Why It’s Important Not To Isolate Oneself To The Echo Chamber

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A question I often get is: why do I engage with the leadership of SFWA and others who have legacy positions in science fiction? They clearly have it out for me, so is there any good that comes from talking? 

I had good relationships in the past with several of the legacy names in science fiction—and I still do, though most are quiet about it at this point because they don’t want to get overrun by the mob that comes from File 770. 

I’m obviously working to build my own platform and help others build their independent platforms in the ashes of what traditional publishing left when they decided politics was more important than story. The party line was more important than the customer. Their act of willful defiance against the market, as if the people reading books were somehow some faceless “oppressor” and they, in their establishment in corporate industry were somehow “oppressed” is mind boggling, and that’s what led me to questioning the set up of the industry to begin with.

But my questioning threatens power structures. Because of the way these folk have had their cut throat fights with one another, they believe that I’m making moves to attempt to usurp their power in their organizations— which I am not in the least. My success is a threat to their power structures in a lot of instances. 

But I do want to make change in science fiction publishing. I want a science fiction where you don’t get blacklisted for your ideas, because the whole point of science fiction is to create unique visions of the future, to be able to posit “what if?”, to hope for better days and a better humanity. My ideas of what a better humanity can look like are valid, and actually more artistically expressive than those who toe the line, because I’m actually putting out t something different to the masses of writers out there. I want publishing to allow the free flow of ideas and not check mark identity politics with the fear of a strong arm threat.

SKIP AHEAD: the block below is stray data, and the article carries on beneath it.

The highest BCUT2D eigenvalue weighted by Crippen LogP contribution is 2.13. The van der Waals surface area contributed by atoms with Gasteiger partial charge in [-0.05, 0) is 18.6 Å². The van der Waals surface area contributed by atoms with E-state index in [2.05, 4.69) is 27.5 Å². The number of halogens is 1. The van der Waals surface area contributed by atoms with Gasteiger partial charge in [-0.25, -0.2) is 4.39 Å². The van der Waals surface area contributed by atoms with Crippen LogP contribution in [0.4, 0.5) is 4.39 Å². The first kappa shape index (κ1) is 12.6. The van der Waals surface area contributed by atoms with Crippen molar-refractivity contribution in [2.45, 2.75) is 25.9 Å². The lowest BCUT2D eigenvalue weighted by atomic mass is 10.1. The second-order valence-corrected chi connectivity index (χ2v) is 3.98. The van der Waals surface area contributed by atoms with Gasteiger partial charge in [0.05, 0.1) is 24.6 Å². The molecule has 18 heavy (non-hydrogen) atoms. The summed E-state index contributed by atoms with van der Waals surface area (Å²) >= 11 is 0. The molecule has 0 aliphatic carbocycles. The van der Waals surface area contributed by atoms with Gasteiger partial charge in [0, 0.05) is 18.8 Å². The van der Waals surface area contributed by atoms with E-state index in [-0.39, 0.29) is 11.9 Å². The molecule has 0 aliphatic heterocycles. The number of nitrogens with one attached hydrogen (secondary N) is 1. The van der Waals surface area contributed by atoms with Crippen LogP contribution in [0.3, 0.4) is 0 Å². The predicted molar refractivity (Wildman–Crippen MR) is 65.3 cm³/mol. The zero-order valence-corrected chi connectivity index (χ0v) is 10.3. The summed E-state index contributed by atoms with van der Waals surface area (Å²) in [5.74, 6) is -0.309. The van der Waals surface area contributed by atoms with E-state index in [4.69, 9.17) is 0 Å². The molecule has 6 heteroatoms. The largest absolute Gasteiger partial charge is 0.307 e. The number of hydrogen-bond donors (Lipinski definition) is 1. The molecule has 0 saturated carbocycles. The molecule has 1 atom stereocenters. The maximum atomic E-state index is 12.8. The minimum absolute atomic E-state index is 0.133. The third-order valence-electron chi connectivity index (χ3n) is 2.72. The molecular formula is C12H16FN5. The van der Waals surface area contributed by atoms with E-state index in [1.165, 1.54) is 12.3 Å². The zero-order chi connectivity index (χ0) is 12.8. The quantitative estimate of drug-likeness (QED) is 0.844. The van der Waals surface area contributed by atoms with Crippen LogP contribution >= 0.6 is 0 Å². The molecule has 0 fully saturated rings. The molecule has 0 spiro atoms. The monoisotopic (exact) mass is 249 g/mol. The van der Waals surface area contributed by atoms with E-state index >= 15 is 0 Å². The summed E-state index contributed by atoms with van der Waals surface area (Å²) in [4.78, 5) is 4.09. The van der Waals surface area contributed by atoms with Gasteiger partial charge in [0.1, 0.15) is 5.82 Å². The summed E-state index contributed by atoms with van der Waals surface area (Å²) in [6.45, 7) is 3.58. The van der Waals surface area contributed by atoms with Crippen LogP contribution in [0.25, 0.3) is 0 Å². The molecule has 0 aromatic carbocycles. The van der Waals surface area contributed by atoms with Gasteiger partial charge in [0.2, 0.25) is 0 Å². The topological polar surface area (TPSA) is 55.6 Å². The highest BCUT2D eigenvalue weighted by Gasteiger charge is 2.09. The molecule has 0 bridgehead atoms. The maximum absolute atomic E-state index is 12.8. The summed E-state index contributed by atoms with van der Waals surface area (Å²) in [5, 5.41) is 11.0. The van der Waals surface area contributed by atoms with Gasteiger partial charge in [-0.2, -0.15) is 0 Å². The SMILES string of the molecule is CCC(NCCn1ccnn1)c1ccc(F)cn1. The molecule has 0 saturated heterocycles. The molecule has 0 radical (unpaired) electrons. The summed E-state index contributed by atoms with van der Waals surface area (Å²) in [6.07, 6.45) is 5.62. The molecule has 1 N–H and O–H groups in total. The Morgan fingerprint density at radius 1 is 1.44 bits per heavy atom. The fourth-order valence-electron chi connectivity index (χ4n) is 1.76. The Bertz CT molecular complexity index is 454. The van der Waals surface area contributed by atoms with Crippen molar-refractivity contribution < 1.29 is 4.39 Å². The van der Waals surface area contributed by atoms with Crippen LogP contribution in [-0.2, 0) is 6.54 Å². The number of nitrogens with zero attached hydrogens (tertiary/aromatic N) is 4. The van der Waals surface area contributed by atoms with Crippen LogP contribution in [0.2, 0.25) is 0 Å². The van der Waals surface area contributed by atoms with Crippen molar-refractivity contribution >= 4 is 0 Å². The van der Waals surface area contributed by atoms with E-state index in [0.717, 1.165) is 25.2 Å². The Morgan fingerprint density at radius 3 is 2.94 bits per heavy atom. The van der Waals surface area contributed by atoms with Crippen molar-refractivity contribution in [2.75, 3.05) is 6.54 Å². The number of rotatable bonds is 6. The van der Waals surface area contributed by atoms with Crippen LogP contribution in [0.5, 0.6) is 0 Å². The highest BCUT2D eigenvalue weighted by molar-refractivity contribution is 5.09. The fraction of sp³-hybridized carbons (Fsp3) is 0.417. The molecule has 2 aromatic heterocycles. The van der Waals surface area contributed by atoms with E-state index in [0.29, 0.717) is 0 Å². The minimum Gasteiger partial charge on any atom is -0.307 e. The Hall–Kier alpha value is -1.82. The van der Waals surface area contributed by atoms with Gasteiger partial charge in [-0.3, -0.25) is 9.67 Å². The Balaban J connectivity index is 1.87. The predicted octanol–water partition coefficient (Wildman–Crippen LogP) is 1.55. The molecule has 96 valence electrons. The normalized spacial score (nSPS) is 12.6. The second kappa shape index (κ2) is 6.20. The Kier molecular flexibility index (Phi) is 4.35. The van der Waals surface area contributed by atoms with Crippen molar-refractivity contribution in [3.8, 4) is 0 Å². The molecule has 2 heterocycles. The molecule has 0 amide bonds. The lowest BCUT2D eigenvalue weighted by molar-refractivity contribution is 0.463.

Though I in no way am worthy to compare myself to the apostles, my strategy is a long term one that bears an analogy in the way Paul conducted himself. You may recall a story of how he was flogged and beaten, and then thrown in prison, though he had committed no crime. That metaphorically can apply to how conventions like WorldCon have treated me as if I’m some sort of criminal over my outspoken political views. There was an earthquake and the chains were loosened, but Paul remained.


It’s because the jailer who was there was primed to listen. For every magistrate or corrupt judge of science fiction who’s misusing power to an extreme extent to try to say, block me from SFWA and turn the non-profit organization into a personal club rather than a professional writer advocacy group, there are people in the ranks below who see that there’s something not quite right. They often are in position they have to follow orders, they often are in position to have to try to hurt me themselves, but they know there’s something wrong about it. And when the ground shakes… they will talk.  And when we talk and dialogue, we both discover we’re humans on the other end of the line. That is the first step toward making science fiction an actually inclusive place, and not one that is beholden to a few loud “point and shriek” writers who form a mob.

I’ve already had great conversations with authors big and small, ones you wouldn’t expect. I’ve had great ones with agents and publishers as well. We’re still in the very early stages. This is the first phone call before we can even make an ask to summit over North Korea. These things take time, years even. But the momentum is on our side, and the people who aren’t extreme zealots see it both financially and with the way culture is moving. They understand that talking and humanizing can only be a good thing. 

And overall, I’m an optimist. I don’t have a bleak dystopian science fiction vision of the future. I have a bold, optimistic vision that is awestruck in wonder for what we all can accomplish together. That is what I’m hoping to forge in the years to come.

If you like bold visions of the future where individuals can enact change on a galactic scale, read The Stars Entwined. It shows that love can conquer even the staunchest of prejudices.

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